Aspirin displays, at millimolar concentrations, several mechanisms independent from its ability to inhibit cyclooxygenases. Occasionally, the mechanisms displayed in vitro have been clearly related to an effect of clinical relevance in vivo. An expanding literature has been focusing on the cytoprotective effect of aspirin in neurodegenerative disorders and the activation of AKT pathway in neuroprotection and induction of resistance to anticancer drugs. In this work, we tested the ability of aspirin to activate the AKT survival pathway in methylcholanthrene-induced fibrosarcoma cells (Meth A) transplanted into BALB/c nude mice and the clinical effect of aspirin cotreatment during etoposide (VP-16)-based anticancer therapy. We found that cotreatment with aspirin reduced VP-16-induced apoptosis and activated AKT in vitro and in vivo. In Meth A-bearing mice, aspirin administration also activated glycogen synthase kinase-3 and reduced the activity and the efficacy of anticancer therapy in VP-16 cotreated animals. Our data suggest that the antiapoptotic effect of aspirin operates in vivo through the activation of AKT-glycogen synthase kinase pathway causing a decrease in the outcome of VP-16-based therapy. These findings could have clinical relevance in treatment of human malignancies.

Aspirin reduces the outcome of anticancer therapy in Meth A-Bearing MICE through ACTIVATION OF AKT-GSK signaling

ACQUAVIVA, ANGELA MARIA;
2006

Abstract

Aspirin displays, at millimolar concentrations, several mechanisms independent from its ability to inhibit cyclooxygenases. Occasionally, the mechanisms displayed in vitro have been clearly related to an effect of clinical relevance in vivo. An expanding literature has been focusing on the cytoprotective effect of aspirin in neurodegenerative disorders and the activation of AKT pathway in neuroprotection and induction of resistance to anticancer drugs. In this work, we tested the ability of aspirin to activate the AKT survival pathway in methylcholanthrene-induced fibrosarcoma cells (Meth A) transplanted into BALB/c nude mice and the clinical effect of aspirin cotreatment during etoposide (VP-16)-based anticancer therapy. We found that cotreatment with aspirin reduced VP-16-induced apoptosis and activated AKT in vitro and in vivo. In Meth A-bearing mice, aspirin administration also activated glycogen synthase kinase-3 and reduced the activity and the efficacy of anticancer therapy in VP-16 cotreated animals. Our data suggest that the antiapoptotic effect of aspirin operates in vivo through the activation of AKT-glycogen synthase kinase pathway causing a decrease in the outcome of VP-16-based therapy. These findings could have clinical relevance in treatment of human malignancies.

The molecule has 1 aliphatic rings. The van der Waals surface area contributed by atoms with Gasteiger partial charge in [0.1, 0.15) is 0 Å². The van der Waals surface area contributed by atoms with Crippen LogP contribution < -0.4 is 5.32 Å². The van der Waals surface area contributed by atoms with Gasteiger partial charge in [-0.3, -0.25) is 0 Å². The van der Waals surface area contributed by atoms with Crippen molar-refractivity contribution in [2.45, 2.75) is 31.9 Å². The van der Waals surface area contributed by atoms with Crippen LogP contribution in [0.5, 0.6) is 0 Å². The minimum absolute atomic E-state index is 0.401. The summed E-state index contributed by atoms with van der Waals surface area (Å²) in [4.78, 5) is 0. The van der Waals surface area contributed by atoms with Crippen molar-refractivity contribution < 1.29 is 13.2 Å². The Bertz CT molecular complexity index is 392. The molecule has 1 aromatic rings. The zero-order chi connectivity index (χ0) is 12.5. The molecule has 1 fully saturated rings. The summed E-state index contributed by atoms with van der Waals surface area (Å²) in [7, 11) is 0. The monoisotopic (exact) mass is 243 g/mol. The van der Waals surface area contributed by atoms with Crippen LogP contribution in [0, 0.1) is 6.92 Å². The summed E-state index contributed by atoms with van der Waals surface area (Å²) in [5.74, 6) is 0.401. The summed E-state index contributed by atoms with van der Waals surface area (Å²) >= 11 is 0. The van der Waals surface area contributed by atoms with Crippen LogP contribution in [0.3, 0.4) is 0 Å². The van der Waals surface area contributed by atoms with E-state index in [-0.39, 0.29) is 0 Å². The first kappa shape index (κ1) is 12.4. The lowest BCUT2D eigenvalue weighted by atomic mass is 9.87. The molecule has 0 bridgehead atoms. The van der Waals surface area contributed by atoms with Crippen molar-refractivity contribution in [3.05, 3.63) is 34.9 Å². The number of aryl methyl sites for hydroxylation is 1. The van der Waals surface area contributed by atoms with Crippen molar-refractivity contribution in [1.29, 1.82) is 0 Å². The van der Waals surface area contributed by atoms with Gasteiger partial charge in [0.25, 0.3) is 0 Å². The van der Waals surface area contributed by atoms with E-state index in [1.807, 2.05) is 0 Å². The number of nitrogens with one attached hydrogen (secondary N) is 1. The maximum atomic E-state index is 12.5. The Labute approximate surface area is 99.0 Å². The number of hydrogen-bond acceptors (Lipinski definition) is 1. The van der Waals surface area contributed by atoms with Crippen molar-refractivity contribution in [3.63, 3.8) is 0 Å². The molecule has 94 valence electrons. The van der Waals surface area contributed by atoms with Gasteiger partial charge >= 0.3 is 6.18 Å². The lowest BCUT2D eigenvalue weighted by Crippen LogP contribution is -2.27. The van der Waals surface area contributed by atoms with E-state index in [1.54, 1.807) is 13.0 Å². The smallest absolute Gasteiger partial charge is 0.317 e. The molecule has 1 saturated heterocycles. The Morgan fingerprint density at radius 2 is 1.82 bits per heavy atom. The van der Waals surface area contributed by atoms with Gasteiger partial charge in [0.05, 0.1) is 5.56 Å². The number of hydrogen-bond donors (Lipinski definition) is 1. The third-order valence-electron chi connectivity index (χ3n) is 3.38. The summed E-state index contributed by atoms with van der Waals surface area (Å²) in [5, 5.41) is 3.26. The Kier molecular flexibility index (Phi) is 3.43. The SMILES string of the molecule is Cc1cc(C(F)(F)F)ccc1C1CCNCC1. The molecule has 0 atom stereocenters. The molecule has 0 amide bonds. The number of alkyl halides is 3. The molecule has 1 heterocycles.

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Utilizza questo identificativo per citare o creare un link a questo documento: http://hdl.handle.net/11588/101701
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